Nikola Balac, who plays the Pirate King, switched from operating sounding boards for the school's musicals to playing an acting role.  Nicholas Proios, who plays the Major General, last acted in the school's fall production of All in the Timing, by David Ives.  He plans to pursue engineering or acting.  He admitted to being nervous, which did not show in his performance, but also "excited."

Sarah Hunke, a senior who plays Mabel, the Major General's daughter, with whom the hero falls in love, enjoys the variety of the Pirates music compared to the music of other productions in which she has acted.  She looks forward to a career in the arts, although not necessarily acting.

Peter Royal was featured in a major profile, titled "Musical Mentor," in the March 4 edition of the Journal News.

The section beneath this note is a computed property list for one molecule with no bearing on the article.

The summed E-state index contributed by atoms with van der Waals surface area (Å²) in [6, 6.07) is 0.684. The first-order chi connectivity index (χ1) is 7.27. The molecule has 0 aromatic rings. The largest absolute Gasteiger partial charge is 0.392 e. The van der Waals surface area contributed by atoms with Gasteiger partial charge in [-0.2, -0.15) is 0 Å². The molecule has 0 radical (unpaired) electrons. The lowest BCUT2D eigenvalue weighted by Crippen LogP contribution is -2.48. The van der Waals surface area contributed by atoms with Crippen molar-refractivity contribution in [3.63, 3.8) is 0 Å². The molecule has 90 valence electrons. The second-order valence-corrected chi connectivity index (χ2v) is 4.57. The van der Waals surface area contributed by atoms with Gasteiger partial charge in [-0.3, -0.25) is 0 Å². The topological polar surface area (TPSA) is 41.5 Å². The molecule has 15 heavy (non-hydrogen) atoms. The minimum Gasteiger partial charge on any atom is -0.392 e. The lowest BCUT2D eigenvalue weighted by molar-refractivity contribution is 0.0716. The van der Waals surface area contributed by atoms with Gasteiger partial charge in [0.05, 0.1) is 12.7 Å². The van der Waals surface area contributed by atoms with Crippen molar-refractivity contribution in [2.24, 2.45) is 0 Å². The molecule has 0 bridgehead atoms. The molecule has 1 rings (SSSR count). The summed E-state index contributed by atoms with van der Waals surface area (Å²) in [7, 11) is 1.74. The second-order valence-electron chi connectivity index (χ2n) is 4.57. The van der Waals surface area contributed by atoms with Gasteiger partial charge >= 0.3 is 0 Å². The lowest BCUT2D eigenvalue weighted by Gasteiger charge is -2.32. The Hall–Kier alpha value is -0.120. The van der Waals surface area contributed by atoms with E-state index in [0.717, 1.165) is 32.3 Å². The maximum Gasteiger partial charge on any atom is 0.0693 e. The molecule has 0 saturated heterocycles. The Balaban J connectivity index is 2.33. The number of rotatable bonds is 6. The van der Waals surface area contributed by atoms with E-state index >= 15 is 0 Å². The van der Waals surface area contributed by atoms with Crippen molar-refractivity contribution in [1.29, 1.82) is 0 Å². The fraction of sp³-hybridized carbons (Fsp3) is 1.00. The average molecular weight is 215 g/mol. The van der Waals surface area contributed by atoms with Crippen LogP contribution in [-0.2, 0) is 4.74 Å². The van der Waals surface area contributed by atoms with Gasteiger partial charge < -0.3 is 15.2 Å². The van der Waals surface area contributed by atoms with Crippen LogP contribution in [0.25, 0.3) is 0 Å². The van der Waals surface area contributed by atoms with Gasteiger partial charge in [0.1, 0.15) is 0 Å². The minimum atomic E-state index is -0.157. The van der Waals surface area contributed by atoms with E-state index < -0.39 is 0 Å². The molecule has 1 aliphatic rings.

At the end of the rehearsal he paid tribute to members of the community for their support of the production, including "drama mamas" Mirjana Balac and Elizabeth Geiling.

Pictured here:  Members of the cast of Bronxville High School's production of The Pirates of Penzance.

Photo by Mirjana Balac

 
Revised Schedule for School Opening Set by Bronxville School Board; Wednesday, September 7, First Day of School for Grades 1-12 PDF Print Email

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Sept. 3, 2011:  At Thursday's Board of Education meeting, the Board endorsed a revised opening schedule to allow for the completion of restoration activities related to Tropical Storm Irene: